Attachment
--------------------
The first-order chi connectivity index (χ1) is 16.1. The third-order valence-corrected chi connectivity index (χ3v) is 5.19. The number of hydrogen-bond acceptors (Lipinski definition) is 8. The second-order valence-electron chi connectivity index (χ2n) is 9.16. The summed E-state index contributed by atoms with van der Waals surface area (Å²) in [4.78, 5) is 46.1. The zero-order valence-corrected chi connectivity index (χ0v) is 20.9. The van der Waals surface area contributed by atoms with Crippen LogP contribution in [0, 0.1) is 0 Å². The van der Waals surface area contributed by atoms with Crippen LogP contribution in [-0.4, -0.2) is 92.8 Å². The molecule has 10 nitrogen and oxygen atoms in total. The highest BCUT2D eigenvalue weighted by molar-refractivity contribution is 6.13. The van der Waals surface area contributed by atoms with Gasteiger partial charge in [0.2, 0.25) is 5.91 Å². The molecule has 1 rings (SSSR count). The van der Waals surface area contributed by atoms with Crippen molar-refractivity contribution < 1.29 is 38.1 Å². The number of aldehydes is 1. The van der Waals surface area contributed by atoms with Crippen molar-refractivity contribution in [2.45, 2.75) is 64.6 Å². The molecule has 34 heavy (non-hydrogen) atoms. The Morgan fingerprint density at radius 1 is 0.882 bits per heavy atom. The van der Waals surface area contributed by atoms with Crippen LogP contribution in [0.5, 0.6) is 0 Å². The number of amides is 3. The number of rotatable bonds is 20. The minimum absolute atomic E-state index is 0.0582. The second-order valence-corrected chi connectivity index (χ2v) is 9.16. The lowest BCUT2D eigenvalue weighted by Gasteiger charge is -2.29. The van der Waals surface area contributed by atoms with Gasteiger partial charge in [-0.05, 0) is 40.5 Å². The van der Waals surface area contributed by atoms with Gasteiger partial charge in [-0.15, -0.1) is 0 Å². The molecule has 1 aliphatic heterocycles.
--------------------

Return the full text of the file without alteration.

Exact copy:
The first-order chi connectivity index (χ1) is 16.1. The third-order valence-corrected chi connectivity index (χ3v) is 5.19. The number of hydrogen-bond acceptors (Lipinski definition) is 8. The second-order valence-electron chi connectivity index (χ2n) is 9.16. The summed E-state index contributed by atoms with van der Waals surface area (Å²) in [4.78, 5) is 46.1. The zero-order valence-corrected chi connectivity index (χ0v) is 20.9. The van der Waals surface area contributed by atoms with Crippen LogP contribution in [0, 0.1) is 0 Å². The van der Waals surface area contributed by atoms with Crippen LogP contribution in [-0.4, -0.2) is 92.8 Å². The molecule has 10 nitrogen and oxygen atoms in total. The highest BCUT2D eigenvalue weighted by molar-refractivity contribution is 6.13. The van der Waals surface area contributed by atoms with Gasteiger partial charge in [0.2, 0.25) is 5.91 Å². The molecule has 1 rings (SSSR count). The van der Waals surface area contributed by atoms with Crippen molar-refractivity contribution < 1.29 is 38.1 Å². The number of aldehydes is 1. The van der Waals surface area contributed by atoms with Crippen molar-refractivity contribution in [2.45, 2.75) is 64.6 Å². The molecule has 34 heavy (non-hydrogen) atoms. The Morgan fingerprint density at radius 1 is 0.882 bits per heavy atom. The van der Waals surface area contributed by atoms with Crippen LogP contribution in [0.5, 0.6) is 0 Å². The number of amides is 3. The number of rotatable bonds is 20. The minimum absolute atomic E-state index is 0.0582. The second-order valence-corrected chi connectivity index (χ2v) is 9.16. The lowest BCUT2D eigenvalue weighted by Gasteiger charge is -2.29. The van der Waals surface area contributed by atoms with Gasteiger partial charge in [-0.05, 0) is 40.5 Å². The van der Waals surface area contributed by atoms with Gasteiger partial charge in [-0.15, -0.1) is 0 Å². The molecule has 1 aliphatic heterocycles.